The Confederate Marylanders quickly drove in the Yankee pickets and swarmed through the town. The Federal Marylanders put up a stiff resistance. Front Royal became one of the few Civil War battles that was fought for a time building-by-building and street-by-street.

The Confederates advanced through Front Royal, and the Federal Marylanders attempted to hold them off on a hill near a river crossing. Discovering that Confederate cavalry was approaching from the west, the Federals retreated across the bridges of the north and south forks of the Shenandoah River and attempted to burn them. The Confederates ran forward to douse the flames and saved the bridges.

The Federals withdrew beyond Cedarville with the Confederate cavalry in close pursuit. When the Federal Marylanders finally turned to make a stand, the Rebel cavalry swept around their flanks. The Federal commander fell mortally wounded, and the defense collapsed. More than 700 Federals threw down their weapons and surrendered.

After the battle, Marylanders on both sides of the struggle lived out the “Brother Against Brother” theme. As the Confederate 1st Maryland’s regimental historian put it, “The scenes that were enacted that night when the prisoners were brought in are indescribable, for in the ranks of each were found dear friends, and in some cases near relatives, and the attention shown the vanquished by the victors did much to cheer them up in their hour of captivity.”

Badly outnumbered at Front Royal, the Federal Marylanders’ casualties were 32 killed, 122 wounded and 750 captured. But their gallant defense gave Banks time to withdraw his small force from the Shenandoah Valley in safety.

The two “1sts” never met in battle again. The Federal prisoners were sent to Richmond, but were paroled in September and declared exchanged two months later. Most rejoined the regiment, which in the meantime had been assigned to the Maryland Brigade in the Eighth Corps. In March 1864, when the soldiers’ three-year enlistments were up, most re-enlisted and the regiment was assigned to the 5th Corps, where it fought many battles as part of the Army of the Potomac until Appomattox.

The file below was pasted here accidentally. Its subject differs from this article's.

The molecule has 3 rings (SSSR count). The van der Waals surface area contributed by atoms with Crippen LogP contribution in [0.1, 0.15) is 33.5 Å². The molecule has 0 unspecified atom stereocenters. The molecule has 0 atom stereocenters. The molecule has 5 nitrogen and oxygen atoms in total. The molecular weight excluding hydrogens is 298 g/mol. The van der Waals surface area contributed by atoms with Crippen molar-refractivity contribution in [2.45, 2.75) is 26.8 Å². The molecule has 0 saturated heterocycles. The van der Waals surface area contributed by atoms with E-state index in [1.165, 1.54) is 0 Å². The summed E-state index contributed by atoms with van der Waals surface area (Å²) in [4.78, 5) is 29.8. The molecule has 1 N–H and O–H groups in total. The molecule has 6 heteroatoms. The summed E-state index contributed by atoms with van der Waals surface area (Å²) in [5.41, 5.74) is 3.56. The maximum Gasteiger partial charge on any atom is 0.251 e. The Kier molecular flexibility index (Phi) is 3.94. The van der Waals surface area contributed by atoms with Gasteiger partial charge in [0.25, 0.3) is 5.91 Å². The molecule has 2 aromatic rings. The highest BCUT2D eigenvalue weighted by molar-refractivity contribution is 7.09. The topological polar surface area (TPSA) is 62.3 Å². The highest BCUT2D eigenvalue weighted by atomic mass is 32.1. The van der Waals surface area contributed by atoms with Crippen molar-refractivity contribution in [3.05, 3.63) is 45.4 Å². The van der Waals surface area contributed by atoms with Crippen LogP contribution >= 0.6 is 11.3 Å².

Although the Confederates won the “Battle of Maryland” at Front Royal, they saw plenty of action during the remainder of Jackson’s 1862 Valley Campaign and fought bravely during the Seven Days around Richmond. But their fate became entangled with the fortunes of war.

The regiment’s enlistment period expired just before the Battle of Second Manassas. Some had hopes of forming a new Maryland regiment. Having crossed the Potomac, they knew they couldn’t go home. They had attached themselves to the Confederacy for the duration of the war.

A new 1st Maryland was formed, but was soon redesignated the 2nd Maryland to distinguish it from its predecessor. In June 1863, at the start of Gen. Robert E. Lee’s second invasion of the North, the 2nd fought another “Battle of Maryland” by driving the Federal 5th Maryland out of Winchester. One of the Confederate captains captured his brother there, a surgeon in the Federal unit.

The 2nd fought at Gettysburg and remained with Lee’s army to the end. At Appomattox, the regiment could muster only 59 men.

The record does not show whether the Confederate and Federal Marylanders got together again during the surrender at Appomattox. We can only hope they did and that the good feelings expressed after their meeting at Front Royal continued and grew deeper as the war ended and their home state, and the nation, began to heal.

Richard P. Cox is a lawyer and freelance writer. He lives in Annapolis.